If I wasn't bankrolled to play the games that I am in then I wouldn't be playing them, however with that being said..... if I took a shot at a game im not bankrolled for and I was faced with the same hand that you have quoted above, then I may play the hand differently but the bubble prize money would have to be substantially large.

I'm not the greatest at explaining in depth thoughts but I hope I have given you some insight to the way I think ?

If you have more questions about this then let me know, I think it is all very interesting and I believe we all approach the game differently and for that reason we all naturally play differently, and this is why we have to learn and change the way that we are naturally used to playing, including myself.

Cheers, Chris,

Last edited by ChewMe1; Sun Jul 15, 2012 at 07:30 PM..
 
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Mon Jul 16, 2012, 01:48 AM
(#4)
TrustySam's Avatar
Since: Aug 2010
Posts: 8,291
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Okay, that's interesting Chewme ... especially hearing how important prior play with the opponent factors into your decision-making.

I think I kind of wondered some of the same things as Sandtrap - like how conservative should one be in protecting one's stack versus taking risks to try and build it, or to try and knock other people out, etc.

I guess it's like something ongoing that I wonder about, so it's always kind of interesting to see how other people deal with that balance. Especially if they've got a wicked ROI, eh?

There were some other hands from your video Middle and Late Stage Play where that question of whether to play for stacks or take a more conservative line came in, that are kind of interesting to contrast with the one you posted Sandtrap.



1. This one's kind of interesting in that ChewMe took a very conservative line against the big stack that had never 3bet him before

@93:50 - 99 in the cutoff, Chewme got 3bet and decided to call rather than shove or fold
- there were much smaller stacks at the table, it was only a small amount to call, Chewme had position, there was the possibility of hitting a set and then stacking the sb, etc
- and then post-flop Chewme continued to pot-control, becoming chip-leader while also ensuring he lost the minimum of he was behind (although he felt he was likely good)



2. On the other hand, there was this one against a slightly smaller stack, where ChewMe as chip-leader was willing to get it all in at the risk of losing and winding up left with just 20bb's

@100:30 - 99 in the sb - Chewme got 3bet and didn't want to fold, or call and have to play out of position, so he 3bet to induce a shove (like in Sandtrap's hand)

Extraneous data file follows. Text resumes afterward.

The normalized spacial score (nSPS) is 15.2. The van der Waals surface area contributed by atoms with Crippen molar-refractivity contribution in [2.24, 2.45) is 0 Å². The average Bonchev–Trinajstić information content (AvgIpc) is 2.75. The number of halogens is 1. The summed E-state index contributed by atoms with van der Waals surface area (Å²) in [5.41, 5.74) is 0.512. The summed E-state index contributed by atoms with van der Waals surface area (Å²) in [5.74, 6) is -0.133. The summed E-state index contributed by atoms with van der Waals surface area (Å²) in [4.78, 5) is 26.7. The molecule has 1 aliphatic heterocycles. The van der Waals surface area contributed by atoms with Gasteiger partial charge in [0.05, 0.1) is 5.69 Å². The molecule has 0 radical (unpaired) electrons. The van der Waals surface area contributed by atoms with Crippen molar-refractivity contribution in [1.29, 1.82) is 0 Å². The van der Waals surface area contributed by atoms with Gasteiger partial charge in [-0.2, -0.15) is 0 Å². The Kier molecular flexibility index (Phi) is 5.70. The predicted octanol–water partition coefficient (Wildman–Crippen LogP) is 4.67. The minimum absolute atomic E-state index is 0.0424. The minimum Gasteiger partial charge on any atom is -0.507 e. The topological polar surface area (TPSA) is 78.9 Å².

3. And then Chewme made a bit of a comeback and was able to move back up to 3rd of 4th - but was still close to being last - and was willing to put his tournament life on the line and play for stacks

@106:45 - A4s in the sb against that bb that does those weird little 3bets - post-flop the bb does another one of those weird 3bets with a check-raise, and so Chewme just got it in



Whenever I start learning about a new topic, I like to do a Google search and scan over articles to get a feel the stuff that people like to factor into their decision-making, and everybody mentioned that thing about avoiding tangling with stacks the same size or bigger if there's smaller ones at the table. I remember one article saying, "it's always much easier to pick off the low-hanging fruit"

But on the other hand, I guess if an opportunity comes up like the A4s @106:45, maybe sometimes it pays to take some risks as well too, eh?


I'm not sure how well I'm doing finding that ideal balance just yet between being patient and cautious, and on the other hand taking risks so you can put yourself in a better position to go deeper. I guess that's the nice thing about cash games - you just keep going round and round and round, and if you go bust, you just press reload and it's as if that last station call to the river never happened. No redos in tourneys

Lots to keep studying - will keep at it. I'm really enjoying your videos ChewMe. Thx for the additional info too!!

Last edited by TrustySam; Mon Jul 16, 2012 at 01:52 AM..
 
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Mon Jul 16, 2012, 05:20 PM
(#5)
ChewMe1's Avatar
Since: Jan 2012
Posts: 574
I will give you my thoughts on the hands that you have picked out,

Hand 1 - 99

Ok so here is a strange spot, the big blind that has been playing loose passive decides to min 3bet me, we are 5 handed so our hand values increase dramatically, right here with my 9's I feel I have the op beat, but I will procees with caution as he is the only player at the table that can bust me, and I am 40 bb's deep, their are 2 other stacks with under 20 bb's so ideally them guys will bust before I risk my tournament life in this spot.

So I decide to take a pot controlling line, from what I remember the villain has not 3bet us yet, because of this and because of the two short stacks at the table I decide to flat call the 3bet instead of 4bet/jamming all in.

The check/call line is super standard on this board given his bet sizing, I don't want to raise the flop or the turn incase villain shoves on me, and if I do raise his c bet or the turn bet then he is going to fold out all his bluffs and at the same time I lose a big chunk of my chips, so raising his c bet for information here is a mistake imo, if I raise his cbet to let's say 11 - 14k and then fold to a shove it just sucks.